The MIT Media Lab, arguably the nation’s most prestigious technology incubator, will be run by Joichi “Joi” Ito, the well-known Japanese-born entrepreneur and investor. Among other credentials, Ito in the 1990s founded Japan’s first Internet service provider as well as the country’s first search engine. He later co-founded Creative Commons, a group focused on the democratization of intellectual property around the world, and served on the board of Mozilla, the foundation that nurtured Firefox, the open-source web browser.A seasoned investor, Ito has helped to finance such élite tech companies as Twitter, Flickr, Kickstarter, Six Apart, and Last.fm.
This is Greg Balestrieri’s first Christmas as the Candy Man and he’s doing everything he can to make it a good — and safe — one for customers of his online sweet shop, Candy.com. Balestrieri and his cousin and co-owner Joe Melville opened Candy.com in July stocked with 6,000 types of candy from 500 sweets makers. Christmas goodies include gingerbread-shaped Peeps, a two-pound mint stick, and old-fashioned ribbons and sourballs like your Grandma used to keep in the living room candy dish. To prep for Christmas, the eight-person Weymouth, Mass. company also stocked up on e-commerce security measures to keep customers safe while they shop, including the latest website encryption technology, multiple security seal programs, and payment options that don’t require customers to input a credit card number. “It’s all about conversion,” Balestrieri says. “When you have thousands of people coming to your site every day, if making one little change like putting a security logo on your checkout page makes a 1 percent difference in conversion rate a day that can make a huge impact on your bottom line over time.” Like Candy.com, small online merchants are mimicking the security practices of bigger, more well-known e-tailers to give customers a little peace of mind along with their wares this holiday season. It’s vital for small businesses to show they’ve got their customers’ best interests in mind because they don’t have the familiarity of big brand names to fall back on, says Robert Siciliano, a Boston Internet security consultant. “In this day and age, you should be screaming about how secure you are,” Siciliano says. “Consumers are overwhelmingly concerned about their personal security as it relates to fraud prevention and identity theft. If you can show them you’re a security-minded brand, they’re more likely to do business with you.” Secure holiday shopping cheer When planning their online store, one of the first things Balestrieri and Melville did was hire a website hosting company that met widely used PCI DSS standards for processing credit card payments, which include a number of mandatory security measures. To keep customers saying “Ho, ho, ho” instead of “Oh, no, oh, no,” here are other measures electronic shopkeepers should take, according to security vendors and consultants: Use EVSSL — Extended validation secure socket layer, or EVSSL, is an upgrade to the existing SSL security standard that requires certification requests to go through a more rigorous identity check and authentication process. When a website’s got EVSSL its browser’s URL address bar turns green: on the left for Firefox, on the right for Internet Explorer or green text on white background on Mac Web browsers. Since its February 2007 introduction, EVSSL has been adopted by 18,000 sites, including big names such as eBay and Overstock.com, but predominately small merchants, says Tim Callan, vice president of product marketing at VeriSign, part of the consortium that created the process. Some companies opt for EVSSL coverage throughout their entire site, while others like Candy.com use it only for the checkout process. Sign up for seal programs — Small merchants can pay security agents to vet their websites to ensure they’re operating within set security precautions and get trust marks or seals to display if they pass. Charges for such programs vary; VeriSign’s is $995 a year per server. Other programs include TRUSTe, BBB and McAfee Secure. Some also display the date and time a site went through its most recent security check up. Experts suggest merchants prominently display trust marks, especially on checkout pages or other spots where they’re asking customers to fill out forms. Offer multiple payment options — For shoppers leery of giving credit card information to an online merchant they’ve never dealt with before, offering alternatives such as PayPal or Google Checkout is another way to gain their trust. Unlike larger merchants, small businesses don’t pay PayPal a monthly fee to maintain an account so it’s helpful and cheap, says Eddie Davis, the company’s director of small and mid-sized business service. However, merchants do pay PayPal a commission of 1.9 percent to 2.9 percent on each transaction. According to Davis, PayPal’s research has shown small merchants conversion rates go up 23 percent when they offer alternative payment methods. “We bring a lot of consumers who love using PayPal and they’ll seek out sites,” he says. Another option that security experts suggest is this: if you accept credit card payments, delete card information after a transaction, thereby eliminating any risk hackers could break in and steal it. Show and tell — It’s not enough to display security program logos or trust marks on your website. You need to create a page somewhere that explains in detail what precautions you take, Siciliano says. That goes against the grain at some major online merchants, who treat their security measures as a competitive advantage. By contrast, smaller merchants who promote their security programs can use it as a way to differentiate themselves from their like-sized competitors. “Partnering with those big companies helps us get closer to that point of being trusted,” Balestrieri says. Keep customers in the loop — If the name of your online store isn’t the same as your corporate name, include both on order confirmations or credit card receipts that get e-mailed to customers — it’ll save them from refusing the charge because they don’t know where it came from. “You’re also showing them you’re conscious of their card activity, you’re concerned for the security of their card,” says Siciliano, the security consultant. Because Balistrieri’s company’s legal name is G&J Holdings LLC, both that name and Candy.com show up in the Web browser window when customers are checking out, and on receipts. E-commerce security isn’t just about keeping customers safe. Merchants have to make sure they’re not getting defrauded either. That’s why security experts suggest small businesses use intrusion protection hardware and software, monitor credit card activity levels and keep credit card blacklists. SIDEBAR: Safe Shopping Resources Resources online retailers can use to find out more about e-commerce security include: PCI Security Standards Council — The online home of the industry group that developed the PCI DSS security standard for credit card payments offers a variety of resources and information, including downloadable specifications. CA/Browser Forum — This volunteer industry consortium creates guidelines used for issuing EVSSL certifications and provides updates related to the standard. The Number One Sign of Trust on the Internet — Results of a May 2009 study from Synovate/GMI and commissioned by VeriSign about online shoppers’ security concerns.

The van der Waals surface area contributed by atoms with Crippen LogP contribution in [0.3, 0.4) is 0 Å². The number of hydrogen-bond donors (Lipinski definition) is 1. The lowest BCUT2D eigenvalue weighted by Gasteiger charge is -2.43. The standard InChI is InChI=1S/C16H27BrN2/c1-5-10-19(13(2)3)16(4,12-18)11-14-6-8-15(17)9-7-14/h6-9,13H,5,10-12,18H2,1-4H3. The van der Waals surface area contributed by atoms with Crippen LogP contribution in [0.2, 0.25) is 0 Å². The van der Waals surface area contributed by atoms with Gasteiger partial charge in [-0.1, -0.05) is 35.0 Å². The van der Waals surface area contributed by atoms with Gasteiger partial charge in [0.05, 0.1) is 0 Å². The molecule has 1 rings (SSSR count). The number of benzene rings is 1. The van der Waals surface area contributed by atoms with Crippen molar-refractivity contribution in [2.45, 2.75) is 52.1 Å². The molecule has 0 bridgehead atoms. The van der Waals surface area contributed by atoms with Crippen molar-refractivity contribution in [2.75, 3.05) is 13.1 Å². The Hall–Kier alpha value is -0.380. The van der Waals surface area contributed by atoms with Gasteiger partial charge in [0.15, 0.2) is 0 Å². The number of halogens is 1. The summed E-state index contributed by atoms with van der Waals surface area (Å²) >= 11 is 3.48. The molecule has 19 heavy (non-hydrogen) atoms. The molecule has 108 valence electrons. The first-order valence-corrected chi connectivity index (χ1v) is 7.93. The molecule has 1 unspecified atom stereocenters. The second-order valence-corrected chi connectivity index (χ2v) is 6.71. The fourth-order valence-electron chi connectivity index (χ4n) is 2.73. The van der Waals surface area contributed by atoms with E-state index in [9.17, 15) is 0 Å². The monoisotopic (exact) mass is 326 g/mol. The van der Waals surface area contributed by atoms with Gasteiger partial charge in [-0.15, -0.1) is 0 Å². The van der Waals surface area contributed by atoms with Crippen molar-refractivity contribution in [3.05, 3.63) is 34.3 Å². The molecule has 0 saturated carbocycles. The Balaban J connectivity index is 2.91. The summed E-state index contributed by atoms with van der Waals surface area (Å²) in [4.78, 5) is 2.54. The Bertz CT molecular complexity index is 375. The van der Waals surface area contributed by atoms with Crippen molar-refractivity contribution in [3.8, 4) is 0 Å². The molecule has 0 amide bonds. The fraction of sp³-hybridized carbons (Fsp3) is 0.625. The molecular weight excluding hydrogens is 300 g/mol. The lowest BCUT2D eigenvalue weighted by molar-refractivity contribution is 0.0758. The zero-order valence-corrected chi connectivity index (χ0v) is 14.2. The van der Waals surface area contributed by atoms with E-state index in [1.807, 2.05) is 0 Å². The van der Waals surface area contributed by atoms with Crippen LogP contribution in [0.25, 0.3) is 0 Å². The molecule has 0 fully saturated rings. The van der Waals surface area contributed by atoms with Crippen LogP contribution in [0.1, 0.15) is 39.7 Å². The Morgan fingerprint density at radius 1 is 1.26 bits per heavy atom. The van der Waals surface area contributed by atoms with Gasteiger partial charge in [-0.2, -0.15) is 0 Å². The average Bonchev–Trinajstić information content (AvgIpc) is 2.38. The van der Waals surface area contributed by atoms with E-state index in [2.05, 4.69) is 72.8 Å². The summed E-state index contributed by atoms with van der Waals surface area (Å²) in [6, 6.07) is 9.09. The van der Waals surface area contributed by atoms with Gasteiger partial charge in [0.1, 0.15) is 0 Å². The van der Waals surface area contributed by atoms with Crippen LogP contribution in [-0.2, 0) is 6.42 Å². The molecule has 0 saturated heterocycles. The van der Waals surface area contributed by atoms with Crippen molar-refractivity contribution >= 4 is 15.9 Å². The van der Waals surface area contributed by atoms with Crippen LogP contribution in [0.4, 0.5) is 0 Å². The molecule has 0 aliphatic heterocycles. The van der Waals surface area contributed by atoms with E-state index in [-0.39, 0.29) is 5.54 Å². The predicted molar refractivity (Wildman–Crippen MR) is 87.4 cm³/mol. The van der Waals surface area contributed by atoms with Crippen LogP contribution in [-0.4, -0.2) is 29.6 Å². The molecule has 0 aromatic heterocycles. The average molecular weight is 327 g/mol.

Built into Windows 7 or available as a free download for other operating systems, Microsoft’s Internet Explorer 8 (IE8) offers a number of improvements and new features to go up against the likes of competing browsers such as Mozilla’s Firefox, Google’s Chrome, Apple’s Safari, and Opera. IE8 delivers Internet users stepped up security against cross-site scripting attacks, downloads of malicious code, phishing, and other security risks. At the same time, the new browsing platform provides businesses with tools to centrally manage and configure group policies for the office, streamlined browser management, built-in developer tools to help save your developers time, and backwards compatibility with the earlier browser version, IE7. The question for businesses now is whether IE8 is a game-changer in the battle of the browsers and whether your organization should standardize on IE8 — or any of its well-regarded rivals. Browsing issues to consider There are several ways small and mid-sized businesses use Web browsers. Employees often use browsers to look for information about customers, competitors, or products on the Internet. At the same time, a growing number of companies are using and/or developing Web applications that need to be compatible with Web browsers. Deciding which browser is best for a small business “is like asking an Italian and a Frenchman which country has the best food,” jokes Steve Hilton, vice president of small and mid-sized business research at the Boston-based Yankee Group. The advice may depend on which computing platform your business uses, PC-based or Mac. “My advice for picking a browser is simple: Internet Explorer 8 is your default, but if you feel like experimenting consider Firefox or Chrome and you might find one particularly appealing from a user-interface point-of-view,” says Hilton. This isn’t the case for a Mac user, though, he adds. “Apple-heads should just stick with Safari.” So, does it really matter which browser you go with? Not really, say some experts. “For most companies it’s the path of least resistance, so whatever is the default on the operating system — Internet Explorer for Windows or Safari for the Mac OS — is the first one to try,” advises Michael Gartenberg, vice president at Interpret LLC, a market research firm based in New York and Los Angeles. The launch of IE8 provides businesses with a safe bet for standardization — sort of. “At the end of the day, you won’t have an issue if you go with IE8 as it’s secure and stable,” Gartenberg says. “Microsoft has done an excellent job to move the product forward over the years, but honestly, any modern browser is going to work pretty well for you.” That said, Gartenberg says Microsoft’s dominance of market share in the browser space means some applications might favor IE8 over others in the compatibility department. A company involved in writing Web apps should also take a browser-agnostic approach, both Hilton and Gartenberg say. “Web builders need to optimize sites for all of these browsers, but at least make sure IE and Firefox work, and then pick-up the Apple-centric products,” Hilton advises. “If you’re writing Web-compliant apps, you shouldn’t play favorites,” adds Gartenberg. Windows 7′s relevance Gartenberg says IE8, which is bundled in every copy of Windows 7, gives Microsoft a “home court advantage” in the browser wars. But it’s not without merit: “IE8 does work better in Windows 7, so the combo helps Microsoft — and ultimately, its users, too.” But that doesn’t mean there isn’t room for competition. “While I have not tested all browser and operating system combinations, I can’t imagine Microsoft would do anything intentional to impede the use of competing browsers in Window 7,” says Hilton. Referencing antitrust issues, Hilton adds “surely Microsoft, and their legal department, would follow that old adage, ‘once bitten, twice shy,’ when it comes to their operating system and browser issues.” Quick pros and cons While some technology analysts take laissez faire approach to deciding which browser is best for your business, there are still some advantages and shortcomings to each of the big players. Here they are: Internet Explorer 8 Pros: Most websites and plugs-ins work well with IE. Faster speeds and handy time-saving tools. Compatibility View helps see older websites easier. Available in multiple languages. Built into Windows. Cons: Security holes still found. Market share leader means more susceptible to attacks. Some crashing. Mozilla Firefox Pros: Newest version is roughly three times faster than Firefox 3.0. Tabbed browsing works well. Convenient features, including location-aware browsing. Vibrant and passionate development community. Cons: Some bugs and security issues that requires “patching.” Opera Pros: Lean and fast. Secure. Mouse gestures and other extra features in Opera (including Opera Unite) are handy additions. Cons: Doesn’t fare as well on heavy multimedia sites. Not as much plug-in support than IE and Firefox. Apple Safari Pros: Good looking. Fast. Reliable. Minimalist design. Cons: Close button on left side. Not much mouse functionality (e.g. middle button). No status bar. Not all plug-ins supported. Built into Macs. Google Chrome Pros: Clean and fast. Some nice features like shortcuts. Available in 50 languages. Cons: Lack of add-ons; not all websites/plug-ins are supported. No support for Macs.